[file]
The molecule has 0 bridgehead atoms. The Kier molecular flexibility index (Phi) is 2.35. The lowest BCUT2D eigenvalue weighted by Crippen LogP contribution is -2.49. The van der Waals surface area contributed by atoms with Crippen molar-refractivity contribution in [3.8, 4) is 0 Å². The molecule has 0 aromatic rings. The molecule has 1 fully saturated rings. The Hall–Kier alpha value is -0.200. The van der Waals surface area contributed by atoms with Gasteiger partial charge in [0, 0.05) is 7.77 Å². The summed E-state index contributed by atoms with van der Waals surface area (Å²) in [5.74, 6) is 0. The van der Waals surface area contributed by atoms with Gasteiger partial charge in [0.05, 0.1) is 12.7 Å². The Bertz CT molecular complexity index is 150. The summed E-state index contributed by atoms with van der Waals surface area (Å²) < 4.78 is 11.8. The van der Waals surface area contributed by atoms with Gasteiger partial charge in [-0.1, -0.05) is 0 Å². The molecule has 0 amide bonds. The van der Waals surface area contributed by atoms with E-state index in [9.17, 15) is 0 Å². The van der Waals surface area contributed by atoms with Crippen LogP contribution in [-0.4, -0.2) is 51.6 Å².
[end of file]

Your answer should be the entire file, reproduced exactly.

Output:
The molecule has 0 bridgehead atoms. The Kier molecular flexibility index (Phi) is 2.35. The lowest BCUT2D eigenvalue weighted by Crippen LogP contribution is -2.49. The van der Waals surface area contributed by atoms with Crippen molar-refractivity contribution in [3.8, 4) is 0 Å². The molecule has 0 aromatic rings. The molecule has 1 fully saturated rings. The Hall–Kier alpha value is -0.200. The van der Waals surface area contributed by atoms with Gasteiger partial charge in [0, 0.05) is 7.77 Å². The summed E-state index contributed by atoms with van der Waals surface area (Å²) in [5.74, 6) is 0. The van der Waals surface area contributed by atoms with Gasteiger partial charge in [0.05, 0.1) is 12.7 Å². The Bertz CT molecular complexity index is 150. The summed E-state index contributed by atoms with van der Waals surface area (Å²) < 4.78 is 11.8. The van der Waals surface area contributed by atoms with Gasteiger partial charge in [-0.1, -0.05) is 0 Å². The molecule has 0 amide bonds. The van der Waals surface area contributed by atoms with E-state index in [9.17, 15) is 0 Å². The van der Waals surface area contributed by atoms with Crippen LogP contribution in [-0.4, -0.2) is 51.6 Å².